Trust must be mutual for patient engagement to work

“A recent study in the Journal of the American Informatics Association reports that nearly one in eight patients has withheld information from their healthcare providers due to security concerns. Moreover, most of the respondents were very concerned about the security of their information when it was being shared electronically or by fax. Just last week, advocacy organization Patient Privacy Rights sent a letter to the U.S. Department of Health & Human Services urging the agency to improve privacy protections of patients’ electronic health records, particularly in the cloud and in HIEs.”

Read more: Trust must be mutual for patient engagement to work – FierceEMR http://www.fierceemr.com/story/trust-must-be-mutual-patient-engagement-work/2013-09-18#ixzz2fRtzIBsV
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Experts tout Blue Button as enabling information exchange between medical provider and patient

Blue Button Plus (BB+) and direct secure email technologies could put patients in control of all use and disclosure of their electronic health records. BB+ lets us ‘view, download, and transmit’ our own health data to physicians, researchers, or anyone we choose.

But state Health Information Exchanges (HIEs) don’t allow patients to control the disclosure of personal health data. Some state HIEs don’t even ask consent; the HIE collects and shares everyone’s health records and no one can opt-out. Most state HIEs ask patients to grant thousands of strangers—employees of hospitals, doctors, pharmacies, labs, data clearinghouses, and health insurers—complete access to their electronic health records.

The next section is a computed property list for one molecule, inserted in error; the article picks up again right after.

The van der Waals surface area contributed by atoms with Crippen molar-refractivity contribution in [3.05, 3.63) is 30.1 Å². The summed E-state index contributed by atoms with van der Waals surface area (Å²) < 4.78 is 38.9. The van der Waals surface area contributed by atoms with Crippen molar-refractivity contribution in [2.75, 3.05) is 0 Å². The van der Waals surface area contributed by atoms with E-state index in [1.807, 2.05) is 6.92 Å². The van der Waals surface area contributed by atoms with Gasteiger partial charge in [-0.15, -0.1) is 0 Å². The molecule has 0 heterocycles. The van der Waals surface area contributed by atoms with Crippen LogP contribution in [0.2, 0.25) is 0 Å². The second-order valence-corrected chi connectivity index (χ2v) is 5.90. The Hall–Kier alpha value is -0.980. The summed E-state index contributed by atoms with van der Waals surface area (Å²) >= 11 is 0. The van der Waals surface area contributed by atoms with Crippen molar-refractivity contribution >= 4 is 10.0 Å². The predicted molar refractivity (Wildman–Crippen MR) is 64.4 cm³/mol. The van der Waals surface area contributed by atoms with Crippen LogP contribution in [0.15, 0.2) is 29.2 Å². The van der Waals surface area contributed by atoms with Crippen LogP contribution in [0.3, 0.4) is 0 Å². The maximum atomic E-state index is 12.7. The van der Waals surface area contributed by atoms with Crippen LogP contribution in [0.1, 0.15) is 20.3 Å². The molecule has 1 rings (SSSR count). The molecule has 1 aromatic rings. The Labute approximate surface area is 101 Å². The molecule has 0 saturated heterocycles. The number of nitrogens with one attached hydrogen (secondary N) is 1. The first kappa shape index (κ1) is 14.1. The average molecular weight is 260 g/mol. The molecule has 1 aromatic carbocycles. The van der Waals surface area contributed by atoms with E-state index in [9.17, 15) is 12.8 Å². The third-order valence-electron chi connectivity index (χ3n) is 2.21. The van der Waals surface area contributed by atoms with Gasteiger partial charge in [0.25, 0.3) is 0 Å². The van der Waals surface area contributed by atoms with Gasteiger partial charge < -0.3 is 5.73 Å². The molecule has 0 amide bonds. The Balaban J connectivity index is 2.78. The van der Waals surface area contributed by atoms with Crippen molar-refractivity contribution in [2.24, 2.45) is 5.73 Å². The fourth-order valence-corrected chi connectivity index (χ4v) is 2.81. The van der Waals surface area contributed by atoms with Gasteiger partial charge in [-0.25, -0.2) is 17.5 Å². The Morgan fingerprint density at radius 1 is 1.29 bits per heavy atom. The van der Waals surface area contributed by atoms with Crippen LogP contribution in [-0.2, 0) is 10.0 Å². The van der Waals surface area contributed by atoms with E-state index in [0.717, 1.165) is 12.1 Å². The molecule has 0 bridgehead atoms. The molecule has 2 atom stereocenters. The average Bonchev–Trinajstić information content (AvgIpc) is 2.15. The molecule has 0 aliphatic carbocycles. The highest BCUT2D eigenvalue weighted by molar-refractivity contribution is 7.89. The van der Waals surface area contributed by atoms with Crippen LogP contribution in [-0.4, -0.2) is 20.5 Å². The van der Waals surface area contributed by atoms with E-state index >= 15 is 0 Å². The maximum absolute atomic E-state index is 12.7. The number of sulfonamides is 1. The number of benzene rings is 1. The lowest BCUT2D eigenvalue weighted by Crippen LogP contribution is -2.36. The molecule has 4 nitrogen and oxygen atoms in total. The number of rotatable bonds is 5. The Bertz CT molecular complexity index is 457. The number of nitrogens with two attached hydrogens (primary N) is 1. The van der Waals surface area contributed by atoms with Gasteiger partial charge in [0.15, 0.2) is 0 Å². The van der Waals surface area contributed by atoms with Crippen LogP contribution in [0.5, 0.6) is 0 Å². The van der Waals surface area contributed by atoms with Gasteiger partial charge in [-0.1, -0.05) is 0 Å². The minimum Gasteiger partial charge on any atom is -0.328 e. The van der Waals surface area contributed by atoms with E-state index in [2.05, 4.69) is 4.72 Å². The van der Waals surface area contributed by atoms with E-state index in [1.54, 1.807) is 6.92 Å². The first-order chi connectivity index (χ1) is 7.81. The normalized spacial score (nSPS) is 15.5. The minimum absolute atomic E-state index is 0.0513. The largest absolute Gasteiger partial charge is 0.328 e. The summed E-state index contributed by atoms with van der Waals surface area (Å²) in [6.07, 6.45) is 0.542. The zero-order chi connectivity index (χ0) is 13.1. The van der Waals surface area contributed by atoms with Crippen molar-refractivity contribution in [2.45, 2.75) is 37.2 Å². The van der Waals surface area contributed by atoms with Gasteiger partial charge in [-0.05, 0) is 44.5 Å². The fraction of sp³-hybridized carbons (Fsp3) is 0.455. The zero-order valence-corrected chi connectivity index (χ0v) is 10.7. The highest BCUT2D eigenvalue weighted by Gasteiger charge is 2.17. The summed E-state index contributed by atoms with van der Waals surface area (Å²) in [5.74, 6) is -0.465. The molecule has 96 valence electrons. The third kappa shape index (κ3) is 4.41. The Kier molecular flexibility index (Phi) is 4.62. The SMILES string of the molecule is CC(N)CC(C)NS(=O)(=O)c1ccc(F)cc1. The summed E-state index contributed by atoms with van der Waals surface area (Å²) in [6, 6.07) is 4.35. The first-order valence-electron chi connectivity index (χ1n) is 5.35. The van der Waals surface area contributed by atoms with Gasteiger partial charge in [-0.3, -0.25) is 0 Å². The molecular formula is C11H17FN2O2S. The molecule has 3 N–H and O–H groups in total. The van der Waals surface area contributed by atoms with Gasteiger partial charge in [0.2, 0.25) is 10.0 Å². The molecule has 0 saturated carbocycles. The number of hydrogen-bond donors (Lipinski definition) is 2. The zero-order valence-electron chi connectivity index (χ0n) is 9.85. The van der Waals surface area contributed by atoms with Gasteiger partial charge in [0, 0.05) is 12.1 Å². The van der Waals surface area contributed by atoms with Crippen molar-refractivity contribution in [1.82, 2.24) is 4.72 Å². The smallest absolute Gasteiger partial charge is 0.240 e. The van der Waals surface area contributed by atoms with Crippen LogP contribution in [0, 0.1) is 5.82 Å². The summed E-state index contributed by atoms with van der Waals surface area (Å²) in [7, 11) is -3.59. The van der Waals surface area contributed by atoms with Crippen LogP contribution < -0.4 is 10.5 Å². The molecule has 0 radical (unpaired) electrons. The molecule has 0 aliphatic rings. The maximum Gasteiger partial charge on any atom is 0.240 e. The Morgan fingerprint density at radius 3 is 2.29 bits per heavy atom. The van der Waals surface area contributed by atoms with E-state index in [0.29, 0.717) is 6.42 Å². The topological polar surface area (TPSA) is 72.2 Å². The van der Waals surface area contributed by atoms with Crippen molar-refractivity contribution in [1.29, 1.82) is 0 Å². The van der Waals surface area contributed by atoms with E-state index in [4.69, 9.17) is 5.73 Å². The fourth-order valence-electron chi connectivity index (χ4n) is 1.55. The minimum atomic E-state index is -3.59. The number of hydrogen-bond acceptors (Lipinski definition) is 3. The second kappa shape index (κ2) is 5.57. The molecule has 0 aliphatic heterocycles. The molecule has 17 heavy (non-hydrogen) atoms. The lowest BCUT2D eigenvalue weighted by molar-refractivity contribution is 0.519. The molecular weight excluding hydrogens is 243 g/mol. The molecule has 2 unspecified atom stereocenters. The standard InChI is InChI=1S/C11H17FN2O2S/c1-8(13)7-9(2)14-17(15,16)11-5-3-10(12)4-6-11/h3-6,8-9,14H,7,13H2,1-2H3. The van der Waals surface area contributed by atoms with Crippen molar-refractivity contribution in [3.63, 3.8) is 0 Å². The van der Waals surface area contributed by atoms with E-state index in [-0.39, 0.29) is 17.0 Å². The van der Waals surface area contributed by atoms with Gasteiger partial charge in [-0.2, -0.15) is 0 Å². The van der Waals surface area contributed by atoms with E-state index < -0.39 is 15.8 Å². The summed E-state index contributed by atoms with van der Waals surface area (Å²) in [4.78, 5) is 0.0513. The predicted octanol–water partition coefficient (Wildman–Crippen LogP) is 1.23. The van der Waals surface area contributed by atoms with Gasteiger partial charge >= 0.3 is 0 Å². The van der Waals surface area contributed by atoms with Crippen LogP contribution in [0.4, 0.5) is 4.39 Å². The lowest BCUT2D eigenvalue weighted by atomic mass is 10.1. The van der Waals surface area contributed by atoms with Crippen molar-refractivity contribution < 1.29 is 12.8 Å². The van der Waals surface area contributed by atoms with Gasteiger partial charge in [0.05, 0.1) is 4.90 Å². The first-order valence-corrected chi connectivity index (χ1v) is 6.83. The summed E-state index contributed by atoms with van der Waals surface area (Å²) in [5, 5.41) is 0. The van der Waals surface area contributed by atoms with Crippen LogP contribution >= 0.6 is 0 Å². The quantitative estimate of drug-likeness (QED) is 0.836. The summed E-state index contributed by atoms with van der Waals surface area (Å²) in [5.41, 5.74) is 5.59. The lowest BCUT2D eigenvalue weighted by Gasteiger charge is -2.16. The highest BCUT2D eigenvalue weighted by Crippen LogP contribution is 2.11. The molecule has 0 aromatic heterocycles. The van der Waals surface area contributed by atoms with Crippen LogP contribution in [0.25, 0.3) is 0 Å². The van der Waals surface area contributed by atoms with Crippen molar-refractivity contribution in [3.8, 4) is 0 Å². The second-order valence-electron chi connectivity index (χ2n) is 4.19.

When corporations, government, and HIEs prevent patients from controlling who sees personal health data– from prescriptions, to DNA, to diagnoses– millions of people every year avoid or delay treatment, or hide information.

HIEs that open the door to even more hidden uses of health data will drive even more patients to avoid treatment, rather than share information that won’t be private.

Health IT systems that harm millions/year must be fixed. Technology can put us in control of our data, achieve the benefits and innovations we expect, and prevent harms.  We have to change US law to require technologies that put patients in control of their electronic health records.